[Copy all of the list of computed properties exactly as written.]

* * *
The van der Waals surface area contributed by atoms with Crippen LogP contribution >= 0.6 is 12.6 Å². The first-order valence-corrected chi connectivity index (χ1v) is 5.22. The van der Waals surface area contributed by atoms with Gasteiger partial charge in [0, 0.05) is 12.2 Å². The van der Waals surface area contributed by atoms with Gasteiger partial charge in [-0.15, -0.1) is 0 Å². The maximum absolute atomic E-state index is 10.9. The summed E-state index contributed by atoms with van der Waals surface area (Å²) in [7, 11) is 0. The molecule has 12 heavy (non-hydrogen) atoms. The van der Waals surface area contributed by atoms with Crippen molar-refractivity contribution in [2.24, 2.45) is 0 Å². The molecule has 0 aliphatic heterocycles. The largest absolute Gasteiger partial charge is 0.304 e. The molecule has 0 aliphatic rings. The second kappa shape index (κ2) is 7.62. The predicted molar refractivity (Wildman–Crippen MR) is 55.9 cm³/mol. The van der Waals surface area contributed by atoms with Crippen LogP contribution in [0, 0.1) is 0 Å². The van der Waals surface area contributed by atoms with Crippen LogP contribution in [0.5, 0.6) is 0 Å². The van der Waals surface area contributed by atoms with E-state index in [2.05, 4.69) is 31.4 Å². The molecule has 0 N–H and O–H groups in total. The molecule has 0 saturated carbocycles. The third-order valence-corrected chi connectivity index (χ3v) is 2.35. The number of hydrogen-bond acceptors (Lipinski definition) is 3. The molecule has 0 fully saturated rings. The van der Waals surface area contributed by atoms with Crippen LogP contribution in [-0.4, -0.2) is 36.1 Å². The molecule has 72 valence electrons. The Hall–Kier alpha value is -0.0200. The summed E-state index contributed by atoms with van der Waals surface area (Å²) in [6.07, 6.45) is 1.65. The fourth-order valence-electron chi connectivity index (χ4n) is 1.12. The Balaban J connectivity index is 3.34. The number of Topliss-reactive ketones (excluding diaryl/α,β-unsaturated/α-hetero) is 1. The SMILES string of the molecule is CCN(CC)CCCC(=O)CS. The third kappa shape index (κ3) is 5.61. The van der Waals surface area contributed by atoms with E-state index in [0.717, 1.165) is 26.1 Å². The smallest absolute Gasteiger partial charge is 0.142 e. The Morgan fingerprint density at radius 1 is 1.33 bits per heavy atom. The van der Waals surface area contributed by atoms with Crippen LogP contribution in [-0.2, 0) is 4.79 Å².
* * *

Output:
The van der Waals surface area contributed by atoms with Crippen LogP contribution >= 0.6 is 12.6 Å². The first-order valence-corrected chi connectivity index (χ1v) is 5.22. The van der Waals surface area contributed by atoms with Gasteiger partial charge in [0, 0.05) is 12.2 Å². The van der Waals surface area contributed by atoms with Gasteiger partial charge in [-0.15, -0.1) is 0 Å². The maximum absolute atomic E-state index is 10.9. The summed E-state index contributed by atoms with van der Waals surface area (Å²) in [7, 11) is 0. The molecule has 12 heavy (non-hydrogen) atoms. The van der Waals surface area contributed by atoms with Crippen molar-refractivity contribution in [2.24, 2.45) is 0 Å². The molecule has 0 aliphatic heterocycles. The largest absolute Gasteiger partial charge is 0.304 e. The molecule has 0 aliphatic rings. The second kappa shape index (κ2) is 7.62. The predicted molar refractivity (Wildman–Crippen MR) is 55.9 cm³/mol. The van der Waals surface area contributed by atoms with Crippen LogP contribution in [0, 0.1) is 0 Å². The van der Waals surface area contributed by atoms with Crippen LogP contribution in [0.5, 0.6) is 0 Å². The van der Waals surface area contributed by atoms with E-state index in [2.05, 4.69) is 31.4 Å². The molecule has 0 N–H and O–H groups in total. The molecule has 0 saturated carbocycles. The third-order valence-corrected chi connectivity index (χ3v) is 2.35. The number of hydrogen-bond acceptors (Lipinski definition) is 3. The molecule has 0 fully saturated rings. The van der Waals surface area contributed by atoms with Crippen LogP contribution in [-0.4, -0.2) is 36.1 Å². The molecule has 72 valence electrons. The Hall–Kier alpha value is -0.0200. The summed E-state index contributed by atoms with van der Waals surface area (Å²) in [6.07, 6.45) is 1.65. The fourth-order valence-electron chi connectivity index (χ4n) is 1.12. The Balaban J connectivity index is 3.34. The number of Topliss-reactive ketones (excluding diaryl/α,β-unsaturated/α-hetero) is 1. The SMILES string of the molecule is CCN(CC)CCCC(=O)CS. The third kappa shape index (κ3) is 5.61. The van der Waals surface area contributed by atoms with E-state index in [0.717, 1.165) is 26.1 Å². The smallest absolute Gasteiger partial charge is 0.142 e. The Morgan fingerprint density at radius 1 is 1.33 bits per heavy atom. The van der Waals surface area contributed by atoms with Crippen LogP contribution in [-0.2, 0) is 4.79 Å².